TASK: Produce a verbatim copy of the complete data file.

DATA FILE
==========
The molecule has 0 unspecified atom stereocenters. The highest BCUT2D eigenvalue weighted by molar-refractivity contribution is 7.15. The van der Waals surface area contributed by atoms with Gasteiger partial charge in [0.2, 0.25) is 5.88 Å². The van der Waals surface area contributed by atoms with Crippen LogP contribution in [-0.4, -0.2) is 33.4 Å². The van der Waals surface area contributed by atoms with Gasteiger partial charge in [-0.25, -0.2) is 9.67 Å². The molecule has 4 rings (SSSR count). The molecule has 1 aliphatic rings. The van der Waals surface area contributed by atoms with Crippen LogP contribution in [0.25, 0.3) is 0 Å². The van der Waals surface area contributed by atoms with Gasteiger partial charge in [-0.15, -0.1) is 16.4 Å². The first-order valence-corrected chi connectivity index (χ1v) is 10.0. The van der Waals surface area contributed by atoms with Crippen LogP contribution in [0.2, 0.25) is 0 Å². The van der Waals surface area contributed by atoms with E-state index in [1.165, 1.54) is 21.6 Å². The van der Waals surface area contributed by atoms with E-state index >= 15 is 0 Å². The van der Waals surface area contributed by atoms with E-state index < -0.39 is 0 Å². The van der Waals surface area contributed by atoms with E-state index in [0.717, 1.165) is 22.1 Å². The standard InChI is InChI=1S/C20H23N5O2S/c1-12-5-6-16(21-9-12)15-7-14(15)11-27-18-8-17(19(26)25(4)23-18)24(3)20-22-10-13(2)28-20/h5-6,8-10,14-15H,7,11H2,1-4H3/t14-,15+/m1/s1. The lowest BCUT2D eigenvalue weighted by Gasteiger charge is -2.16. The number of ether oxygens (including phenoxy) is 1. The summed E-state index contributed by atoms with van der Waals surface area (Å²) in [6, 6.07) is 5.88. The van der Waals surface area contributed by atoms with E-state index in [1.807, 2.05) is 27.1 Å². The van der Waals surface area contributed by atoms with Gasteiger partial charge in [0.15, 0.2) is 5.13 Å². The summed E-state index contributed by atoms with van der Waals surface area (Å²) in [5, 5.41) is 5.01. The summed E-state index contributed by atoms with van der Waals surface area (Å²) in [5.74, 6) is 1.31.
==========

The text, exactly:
The molecule has 0 unspecified atom stereocenters. The highest BCUT2D eigenvalue weighted by molar-refractivity contribution is 7.15. The van der Waals surface area contributed by atoms with Gasteiger partial charge in [0.2, 0.25) is 5.88 Å². The van der Waals surface area contributed by atoms with Crippen LogP contribution in [-0.4, -0.2) is 33.4 Å². The van der Waals surface area contributed by atoms with Gasteiger partial charge in [-0.25, -0.2) is 9.67 Å². The molecule has 4 rings (SSSR count). The molecule has 1 aliphatic rings. The van der Waals surface area contributed by atoms with Crippen LogP contribution in [0.25, 0.3) is 0 Å². The van der Waals surface area contributed by atoms with Gasteiger partial charge in [-0.15, -0.1) is 16.4 Å². The first-order valence-corrected chi connectivity index (χ1v) is 10.0. The van der Waals surface area contributed by atoms with Crippen LogP contribution in [0.2, 0.25) is 0 Å². The van der Waals surface area contributed by atoms with E-state index in [1.165, 1.54) is 21.6 Å². The van der Waals surface area contributed by atoms with E-state index >= 15 is 0 Å². The van der Waals surface area contributed by atoms with E-state index < -0.39 is 0 Å². The van der Waals surface area contributed by atoms with E-state index in [0.717, 1.165) is 22.1 Å². The standard InChI is InChI=1S/C20H23N5O2S/c1-12-5-6-16(21-9-12)15-7-14(15)11-27-18-8-17(19(26)25(4)23-18)24(3)20-22-10-13(2)28-20/h5-6,8-10,14-15H,7,11H2,1-4H3/t14-,15+/m1/s1. The lowest BCUT2D eigenvalue weighted by Gasteiger charge is -2.16. The number of ether oxygens (including phenoxy) is 1. The summed E-state index contributed by atoms with van der Waals surface area (Å²) in [6, 6.07) is 5.88. The van der Waals surface area contributed by atoms with E-state index in [1.807, 2.05) is 27.1 Å². The van der Waals surface area contributed by atoms with Gasteiger partial charge in [0.15, 0.2) is 5.13 Å². The summed E-state index contributed by atoms with van der Waals surface area (Å²) in [5, 5.41) is 5.01. The summed E-state index contributed by atoms with van der Waals surface area (Å²) in [5.74, 6) is 1.31.